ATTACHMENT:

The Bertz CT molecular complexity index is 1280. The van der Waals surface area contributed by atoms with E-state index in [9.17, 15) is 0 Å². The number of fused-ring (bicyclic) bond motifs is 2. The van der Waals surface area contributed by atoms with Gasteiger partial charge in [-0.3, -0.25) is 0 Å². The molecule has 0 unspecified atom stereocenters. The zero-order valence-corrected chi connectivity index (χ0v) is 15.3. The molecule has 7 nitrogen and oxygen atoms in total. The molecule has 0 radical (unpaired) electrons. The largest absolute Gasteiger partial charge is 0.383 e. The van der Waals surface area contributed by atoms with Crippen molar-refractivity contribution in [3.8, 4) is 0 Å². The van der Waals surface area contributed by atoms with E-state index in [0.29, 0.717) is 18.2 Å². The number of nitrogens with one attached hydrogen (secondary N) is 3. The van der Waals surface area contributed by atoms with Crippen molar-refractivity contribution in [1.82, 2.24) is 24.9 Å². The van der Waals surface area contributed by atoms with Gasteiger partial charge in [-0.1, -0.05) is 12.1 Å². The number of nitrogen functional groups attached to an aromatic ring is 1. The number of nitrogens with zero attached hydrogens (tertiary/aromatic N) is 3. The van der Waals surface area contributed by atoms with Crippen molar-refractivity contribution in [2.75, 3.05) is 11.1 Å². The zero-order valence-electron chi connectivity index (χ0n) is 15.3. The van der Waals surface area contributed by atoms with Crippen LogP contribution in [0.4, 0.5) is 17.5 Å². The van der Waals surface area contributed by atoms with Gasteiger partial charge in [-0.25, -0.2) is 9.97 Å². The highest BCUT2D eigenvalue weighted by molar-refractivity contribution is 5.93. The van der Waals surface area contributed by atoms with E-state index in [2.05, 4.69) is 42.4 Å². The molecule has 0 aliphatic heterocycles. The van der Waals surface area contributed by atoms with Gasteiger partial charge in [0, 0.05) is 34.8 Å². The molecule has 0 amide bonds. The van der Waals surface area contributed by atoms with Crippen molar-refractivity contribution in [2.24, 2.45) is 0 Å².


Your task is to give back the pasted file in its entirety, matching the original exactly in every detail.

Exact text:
The Bertz CT molecular complexity index is 1280. The van der Waals surface area contributed by atoms with E-state index in [9.17, 15) is 0 Å². The number of fused-ring (bicyclic) bond motifs is 2. The van der Waals surface area contributed by atoms with Gasteiger partial charge in [-0.3, -0.25) is 0 Å². The molecule has 0 unspecified atom stereocenters. The zero-order valence-corrected chi connectivity index (χ0v) is 15.3. The molecule has 7 nitrogen and oxygen atoms in total. The molecule has 0 radical (unpaired) electrons. The largest absolute Gasteiger partial charge is 0.383 e. The van der Waals surface area contributed by atoms with Crippen molar-refractivity contribution in [3.8, 4) is 0 Å². The van der Waals surface area contributed by atoms with E-state index in [0.29, 0.717) is 18.2 Å². The number of nitrogens with one attached hydrogen (secondary N) is 3. The van der Waals surface area contributed by atoms with Crippen molar-refractivity contribution in [1.82, 2.24) is 24.9 Å². The van der Waals surface area contributed by atoms with Gasteiger partial charge in [-0.1, -0.05) is 12.1 Å². The number of nitrogen functional groups attached to an aromatic ring is 1. The number of nitrogens with zero attached hydrogens (tertiary/aromatic N) is 3. The van der Waals surface area contributed by atoms with Crippen molar-refractivity contribution in [2.75, 3.05) is 11.1 Å². The zero-order valence-electron chi connectivity index (χ0n) is 15.3. The van der Waals surface area contributed by atoms with Crippen LogP contribution in [0.4, 0.5) is 17.5 Å². The van der Waals surface area contributed by atoms with Gasteiger partial charge in [-0.25, -0.2) is 9.97 Å². The highest BCUT2D eigenvalue weighted by molar-refractivity contribution is 5.93. The van der Waals surface area contributed by atoms with E-state index in [2.05, 4.69) is 42.4 Å². The molecule has 0 aliphatic heterocycles. The van der Waals surface area contributed by atoms with Gasteiger partial charge in [0, 0.05) is 34.8 Å². The molecule has 0 amide bonds. The van der Waals surface area contributed by atoms with Crippen molar-refractivity contribution in [2.24, 2.45) is 0 Å².